Our Axial Age

As the prequel to the trilogy, Our Axial Age provides its background and context in more detail. At its beginning is a discussion of the prehistoric world, the emergence of civilization, and Jaspers’ Axial Age with particulars on the historic prophets Zoroaster, the Buddha, Confucius, and Socrates. Chapter 3 concentrates on the formation of the four civilizations, with sections on China becoming Confucian, India becoming Hindu, the Middle East becoming Muslim, and the West becoming Christian.

The middle chapters relate to a study performed to determine the one hundred historical milestones after the four civilizations began to meaningfully interact in 1100. These would form the basis for the accounts in the trilogy.

While the above can be involved, what stands out are the two original concepts relating to the passage of time. The first of these we call “Centurial Rhythm.” When the milestones were laid out across the nine centuries from 1100 to 2000 by decade, there was a startling result. Fully 31% of them fell in their second decades with 25% of the overall total in the 15th to 20th year of these decades. Even more significant was the remarkable consistency. Every second decade had three or four events except the 20th century which had five. There were also always 2 or 3 in the 15-20 range.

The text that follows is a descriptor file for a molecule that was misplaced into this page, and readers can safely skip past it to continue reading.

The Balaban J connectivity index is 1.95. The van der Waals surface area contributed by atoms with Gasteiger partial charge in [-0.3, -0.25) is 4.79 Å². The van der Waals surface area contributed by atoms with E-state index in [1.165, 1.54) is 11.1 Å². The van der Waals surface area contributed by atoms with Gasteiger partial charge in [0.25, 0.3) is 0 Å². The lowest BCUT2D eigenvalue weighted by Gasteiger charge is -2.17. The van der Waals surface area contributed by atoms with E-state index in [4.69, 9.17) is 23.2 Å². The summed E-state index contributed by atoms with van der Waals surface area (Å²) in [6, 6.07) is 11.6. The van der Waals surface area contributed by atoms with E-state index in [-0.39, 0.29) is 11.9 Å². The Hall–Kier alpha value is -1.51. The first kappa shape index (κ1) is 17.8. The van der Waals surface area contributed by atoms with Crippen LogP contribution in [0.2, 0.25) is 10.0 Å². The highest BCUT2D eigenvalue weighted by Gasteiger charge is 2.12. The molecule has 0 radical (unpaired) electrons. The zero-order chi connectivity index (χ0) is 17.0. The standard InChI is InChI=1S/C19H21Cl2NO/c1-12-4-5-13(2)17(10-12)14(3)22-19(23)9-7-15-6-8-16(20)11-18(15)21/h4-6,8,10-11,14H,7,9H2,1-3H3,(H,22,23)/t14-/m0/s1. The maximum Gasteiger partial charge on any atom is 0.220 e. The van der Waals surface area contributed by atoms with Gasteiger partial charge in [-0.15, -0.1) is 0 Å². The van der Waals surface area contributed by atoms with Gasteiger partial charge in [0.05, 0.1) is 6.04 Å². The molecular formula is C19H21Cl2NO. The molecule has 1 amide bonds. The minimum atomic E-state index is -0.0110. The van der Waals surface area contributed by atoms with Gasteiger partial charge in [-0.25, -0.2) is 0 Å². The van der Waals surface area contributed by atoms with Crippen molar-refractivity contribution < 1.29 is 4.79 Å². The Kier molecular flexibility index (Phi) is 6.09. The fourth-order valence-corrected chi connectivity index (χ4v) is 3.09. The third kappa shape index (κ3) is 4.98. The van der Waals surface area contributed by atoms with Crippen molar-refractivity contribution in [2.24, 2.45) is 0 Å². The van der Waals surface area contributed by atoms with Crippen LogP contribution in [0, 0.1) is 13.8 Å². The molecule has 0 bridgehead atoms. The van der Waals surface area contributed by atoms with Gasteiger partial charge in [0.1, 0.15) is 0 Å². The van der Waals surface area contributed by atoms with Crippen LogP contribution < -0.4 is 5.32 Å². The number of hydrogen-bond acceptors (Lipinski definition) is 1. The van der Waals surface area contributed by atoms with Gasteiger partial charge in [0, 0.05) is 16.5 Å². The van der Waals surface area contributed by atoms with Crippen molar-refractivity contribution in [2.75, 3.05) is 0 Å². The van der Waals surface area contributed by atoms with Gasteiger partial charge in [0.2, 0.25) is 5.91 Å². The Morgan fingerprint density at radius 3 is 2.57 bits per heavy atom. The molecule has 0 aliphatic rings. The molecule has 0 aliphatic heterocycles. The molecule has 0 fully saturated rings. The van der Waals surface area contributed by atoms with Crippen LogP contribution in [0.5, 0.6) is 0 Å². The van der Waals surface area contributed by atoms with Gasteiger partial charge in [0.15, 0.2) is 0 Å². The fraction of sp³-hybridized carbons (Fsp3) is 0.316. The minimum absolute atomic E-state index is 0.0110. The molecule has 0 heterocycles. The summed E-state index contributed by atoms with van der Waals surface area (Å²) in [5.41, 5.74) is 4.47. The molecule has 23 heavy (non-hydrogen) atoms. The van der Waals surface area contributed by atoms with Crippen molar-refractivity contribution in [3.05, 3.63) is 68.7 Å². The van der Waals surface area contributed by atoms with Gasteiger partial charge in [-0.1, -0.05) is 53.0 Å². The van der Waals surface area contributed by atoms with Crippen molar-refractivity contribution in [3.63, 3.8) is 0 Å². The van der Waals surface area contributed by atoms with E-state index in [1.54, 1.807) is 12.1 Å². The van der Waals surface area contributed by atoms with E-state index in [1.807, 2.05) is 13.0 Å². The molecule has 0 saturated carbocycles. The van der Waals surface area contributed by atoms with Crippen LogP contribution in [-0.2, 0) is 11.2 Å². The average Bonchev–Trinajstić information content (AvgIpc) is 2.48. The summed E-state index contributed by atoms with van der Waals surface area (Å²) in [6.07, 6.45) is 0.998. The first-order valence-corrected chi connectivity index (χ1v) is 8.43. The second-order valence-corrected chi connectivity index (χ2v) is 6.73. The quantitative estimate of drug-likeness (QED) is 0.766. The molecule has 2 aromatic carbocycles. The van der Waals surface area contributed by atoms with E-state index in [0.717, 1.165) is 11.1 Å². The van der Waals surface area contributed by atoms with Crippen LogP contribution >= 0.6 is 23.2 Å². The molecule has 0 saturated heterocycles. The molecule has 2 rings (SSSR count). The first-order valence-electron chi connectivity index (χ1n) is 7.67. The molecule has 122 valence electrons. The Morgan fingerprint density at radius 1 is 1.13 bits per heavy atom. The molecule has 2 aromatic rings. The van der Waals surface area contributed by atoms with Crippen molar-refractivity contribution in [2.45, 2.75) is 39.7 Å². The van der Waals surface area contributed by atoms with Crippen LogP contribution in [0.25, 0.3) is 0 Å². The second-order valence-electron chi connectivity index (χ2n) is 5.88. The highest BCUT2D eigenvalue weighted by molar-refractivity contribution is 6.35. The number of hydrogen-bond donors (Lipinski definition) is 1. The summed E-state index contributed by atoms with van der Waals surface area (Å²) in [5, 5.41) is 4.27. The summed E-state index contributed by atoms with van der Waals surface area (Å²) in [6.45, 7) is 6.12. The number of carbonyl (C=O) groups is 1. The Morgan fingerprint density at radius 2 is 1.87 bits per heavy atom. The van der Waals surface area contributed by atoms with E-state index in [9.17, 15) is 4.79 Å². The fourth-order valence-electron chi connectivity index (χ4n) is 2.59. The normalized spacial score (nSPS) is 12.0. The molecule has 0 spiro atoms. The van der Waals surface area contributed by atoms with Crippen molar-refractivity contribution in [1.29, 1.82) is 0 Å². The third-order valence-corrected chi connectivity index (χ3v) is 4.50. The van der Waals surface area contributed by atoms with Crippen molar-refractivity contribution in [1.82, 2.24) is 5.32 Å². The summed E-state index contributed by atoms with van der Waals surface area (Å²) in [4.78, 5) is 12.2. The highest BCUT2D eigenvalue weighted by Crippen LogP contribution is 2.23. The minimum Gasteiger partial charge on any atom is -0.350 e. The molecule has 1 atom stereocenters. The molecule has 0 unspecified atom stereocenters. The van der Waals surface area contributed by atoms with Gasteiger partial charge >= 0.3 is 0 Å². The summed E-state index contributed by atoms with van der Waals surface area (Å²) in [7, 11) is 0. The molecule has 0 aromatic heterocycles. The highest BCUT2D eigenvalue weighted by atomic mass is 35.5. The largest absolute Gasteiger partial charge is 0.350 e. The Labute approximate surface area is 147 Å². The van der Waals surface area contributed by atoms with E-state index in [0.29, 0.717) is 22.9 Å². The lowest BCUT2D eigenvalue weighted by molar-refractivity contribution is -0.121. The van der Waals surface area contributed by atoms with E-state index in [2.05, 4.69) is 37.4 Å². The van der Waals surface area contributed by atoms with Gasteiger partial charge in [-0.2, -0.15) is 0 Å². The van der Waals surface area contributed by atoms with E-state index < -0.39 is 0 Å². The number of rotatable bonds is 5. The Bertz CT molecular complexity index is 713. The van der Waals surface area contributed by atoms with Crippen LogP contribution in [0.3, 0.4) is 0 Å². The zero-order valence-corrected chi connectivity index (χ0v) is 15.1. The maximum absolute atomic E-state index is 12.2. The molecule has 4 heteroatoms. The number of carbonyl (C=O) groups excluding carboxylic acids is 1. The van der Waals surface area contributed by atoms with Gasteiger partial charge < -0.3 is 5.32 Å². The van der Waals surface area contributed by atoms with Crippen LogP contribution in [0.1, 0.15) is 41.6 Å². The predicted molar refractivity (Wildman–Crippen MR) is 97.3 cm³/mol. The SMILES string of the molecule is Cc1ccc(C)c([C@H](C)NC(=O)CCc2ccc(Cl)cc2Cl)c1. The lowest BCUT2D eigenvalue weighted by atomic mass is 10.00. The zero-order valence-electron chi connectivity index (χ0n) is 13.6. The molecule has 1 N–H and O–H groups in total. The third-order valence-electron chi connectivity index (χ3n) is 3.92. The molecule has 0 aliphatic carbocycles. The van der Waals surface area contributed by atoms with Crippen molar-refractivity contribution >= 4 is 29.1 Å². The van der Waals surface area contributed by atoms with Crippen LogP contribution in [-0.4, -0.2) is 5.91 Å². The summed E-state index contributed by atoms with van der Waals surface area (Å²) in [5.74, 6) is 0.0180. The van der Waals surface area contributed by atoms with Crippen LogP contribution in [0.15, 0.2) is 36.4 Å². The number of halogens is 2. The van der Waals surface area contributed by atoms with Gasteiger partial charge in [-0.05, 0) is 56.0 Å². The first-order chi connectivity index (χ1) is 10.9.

The book being sent to print just before the 2016 presidential election, contained an assertion that this election, together with that of 2020, “could be fateful for the rest of the century.” So it would seem.

The second concept was recognition of what we’ve termed the “harmonies of history.” These are very like what Carl Jung describes in his Theory of Synchronicity as meaningful coincidences. These he defines as clearly related occurrences extremely unlikely to materialize by chance that have a connective principle in a connotative manner with consequences.

We identify twenty-two of these in Chapter 7. The odds on the startling first one— “The Genius that Enabled our Axial Age”—happening are astronomical, its consequences unmeasurable. Jung was after a common unconscious mind. Could they be evidence of something more? Regardless, how delightful to come upon them!